I was born before trucking in out-of-season foods was the norm and consequently grew up eating local foods. Granted we could get iceberg lettuce and citrus shipped in mid-winter from California or Florida, but our usual nightly dinner fare was frozen beans, peas, or vegetable medley with meat and potatoes.
When summer abundance arrived our dinners changed dramatically. My Dad made regular evening stops at Wade’s Farmstand** in the Connecticut River Valley before traveling over the mountain on his way home from work to purchase the freshest radishes, cucumbers, blueberries, strawberries, melons, and corn! The silken ears were freshly picked every day, because picked corn loses its sweetness with each passing hour turning the flavor to pasty starch. The strawberries burst with flavor and had to be slurped. Radishes came in rounds, spikes, as big as carrots and the colors varied from the bright red to white and every shade in between. Melon diversity ranged from smooth to rough skin with red, orange, and green inside.
Hot humid summer days, moved into crisp, clear fall days with a plethora of apple varieties, Mcouns graced the farmstand table for what always felt like a short time, while McIntosh being storage apples were available until spring. Pears, peaches, plums all thrived in the Farmington River Valley at a slightly higher elevation, upstream from its confluence with the Connecticut River.
At home, Dad also had a penchant for the ripest, most recently picked tomatoes and would grow upwards of 20 different plants, including cherries, beef steaks, early and late varieties just for the optimal burger tomato, plate of tomatoes with chives, or to just pop in the mouth. I started my first garden before I was a teenager planting Blue Lake bush beans, which continue to be my favorite.
Evolution of Seeds
Despite the wealth of food diversity I had growing up, unbeknownst to me produce choices were becoming homogenized and limited. Scientists were developing seed stock with characteristics that favored pest resistance, optimized color, generated uniform size, and insured durability for travel. Americans became busier and dependent on the grocery store, where they were trained to expect flawlessly shaped, perfectly colored, unblemished, pest-free fruits and vegetables and learned to shun the misshapen, blemished, but more flavorful produce found at the local farmstand. The seed stock changes limited produce options available at supermarkets where the customers were retrained to shop for food with their eyes, rather than with their taste buds.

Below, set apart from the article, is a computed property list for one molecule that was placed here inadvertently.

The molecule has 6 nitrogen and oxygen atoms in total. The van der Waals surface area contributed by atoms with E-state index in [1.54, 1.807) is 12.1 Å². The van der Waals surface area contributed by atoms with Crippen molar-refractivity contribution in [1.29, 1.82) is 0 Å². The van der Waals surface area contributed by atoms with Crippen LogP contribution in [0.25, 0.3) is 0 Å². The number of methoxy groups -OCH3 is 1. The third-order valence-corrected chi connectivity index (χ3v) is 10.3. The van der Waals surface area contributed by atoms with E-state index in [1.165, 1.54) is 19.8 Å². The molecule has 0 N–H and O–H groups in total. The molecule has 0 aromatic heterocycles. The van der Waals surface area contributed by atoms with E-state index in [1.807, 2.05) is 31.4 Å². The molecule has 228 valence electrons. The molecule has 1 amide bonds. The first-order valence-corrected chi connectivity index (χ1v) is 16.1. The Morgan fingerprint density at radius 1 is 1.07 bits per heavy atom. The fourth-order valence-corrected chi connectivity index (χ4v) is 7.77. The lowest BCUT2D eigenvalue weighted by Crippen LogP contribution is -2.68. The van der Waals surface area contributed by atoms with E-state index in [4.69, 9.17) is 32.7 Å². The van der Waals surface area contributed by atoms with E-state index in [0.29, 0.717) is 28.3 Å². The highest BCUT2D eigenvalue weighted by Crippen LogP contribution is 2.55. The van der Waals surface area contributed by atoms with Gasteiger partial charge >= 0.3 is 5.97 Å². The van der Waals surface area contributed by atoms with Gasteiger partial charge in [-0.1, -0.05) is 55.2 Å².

Produce variety loss is documented by RAFI-USA (Rural Advancement Foundation International) a non-profit that “cultivates markets, policies and communities that support thriving, socially-just, and environmentally-sound family farms,” and is depicted by the graph which illustrates the seed diversity decrease from information found at the United States’ National Center for Genetic Resources Preservation (NCGRP) [formerly known as the National Seed Storage Laboratory], located in Fort Collins, Colorado. In 1903, there were 544 different types of cabbage seed and 80 years later there were only 28, a 95% drop in seed variety. The seed selection plunged by more than 90% for all crops shown on the illustration, except for squash which fell 88% and tomato varieties which only decreased by 81%! As every high school student learns in their first biology class, diversity of a species is critical to survival and resilience. This precipitous decline in crop variety is detrimental to the sturdiness of the food system. If a weight were placed on the top of above graphic, the spindly legs of the seed stock at the bottom would collapse.